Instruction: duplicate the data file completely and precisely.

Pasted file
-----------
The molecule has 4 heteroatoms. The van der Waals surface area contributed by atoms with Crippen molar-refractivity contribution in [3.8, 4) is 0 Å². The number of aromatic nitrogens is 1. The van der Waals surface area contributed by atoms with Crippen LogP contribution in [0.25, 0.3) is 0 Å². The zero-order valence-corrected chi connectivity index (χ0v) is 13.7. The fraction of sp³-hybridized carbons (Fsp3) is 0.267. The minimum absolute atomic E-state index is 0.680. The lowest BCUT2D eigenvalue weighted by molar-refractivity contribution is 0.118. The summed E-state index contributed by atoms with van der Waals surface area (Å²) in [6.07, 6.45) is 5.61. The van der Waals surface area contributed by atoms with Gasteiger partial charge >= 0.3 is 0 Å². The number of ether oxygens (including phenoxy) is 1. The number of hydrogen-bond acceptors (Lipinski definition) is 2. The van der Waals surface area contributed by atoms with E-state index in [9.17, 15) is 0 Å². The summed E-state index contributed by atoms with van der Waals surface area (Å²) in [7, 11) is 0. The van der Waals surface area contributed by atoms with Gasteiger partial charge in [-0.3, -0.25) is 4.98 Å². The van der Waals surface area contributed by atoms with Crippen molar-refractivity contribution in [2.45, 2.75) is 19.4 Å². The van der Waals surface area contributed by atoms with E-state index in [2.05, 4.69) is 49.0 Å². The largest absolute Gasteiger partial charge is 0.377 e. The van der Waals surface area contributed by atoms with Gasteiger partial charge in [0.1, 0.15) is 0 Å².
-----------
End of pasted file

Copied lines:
The molecule has 4 heteroatoms. The van der Waals surface area contributed by atoms with Crippen molar-refractivity contribution in [3.8, 4) is 0 Å². The number of aromatic nitrogens is 1. The van der Waals surface area contributed by atoms with Crippen LogP contribution in [0.25, 0.3) is 0 Å². The zero-order valence-corrected chi connectivity index (χ0v) is 13.7. The fraction of sp³-hybridized carbons (Fsp3) is 0.267. The minimum absolute atomic E-state index is 0.680. The lowest BCUT2D eigenvalue weighted by molar-refractivity contribution is 0.118. The summed E-state index contributed by atoms with van der Waals surface area (Å²) in [6.07, 6.45) is 5.61. The van der Waals surface area contributed by atoms with Gasteiger partial charge >= 0.3 is 0 Å². The number of ether oxygens (including phenoxy) is 1. The number of hydrogen-bond acceptors (Lipinski definition) is 2. The van der Waals surface area contributed by atoms with E-state index in [9.17, 15) is 0 Å². The summed E-state index contributed by atoms with van der Waals surface area (Å²) in [7, 11) is 0. The van der Waals surface area contributed by atoms with Gasteiger partial charge in [-0.3, -0.25) is 4.98 Å². The van der Waals surface area contributed by atoms with Crippen molar-refractivity contribution in [2.45, 2.75) is 19.4 Å². The van der Waals surface area contributed by atoms with E-state index in [2.05, 4.69) is 49.0 Å². The largest absolute Gasteiger partial charge is 0.377 e. The van der Waals surface area contributed by atoms with Gasteiger partial charge in [0.1, 0.15) is 0 Å².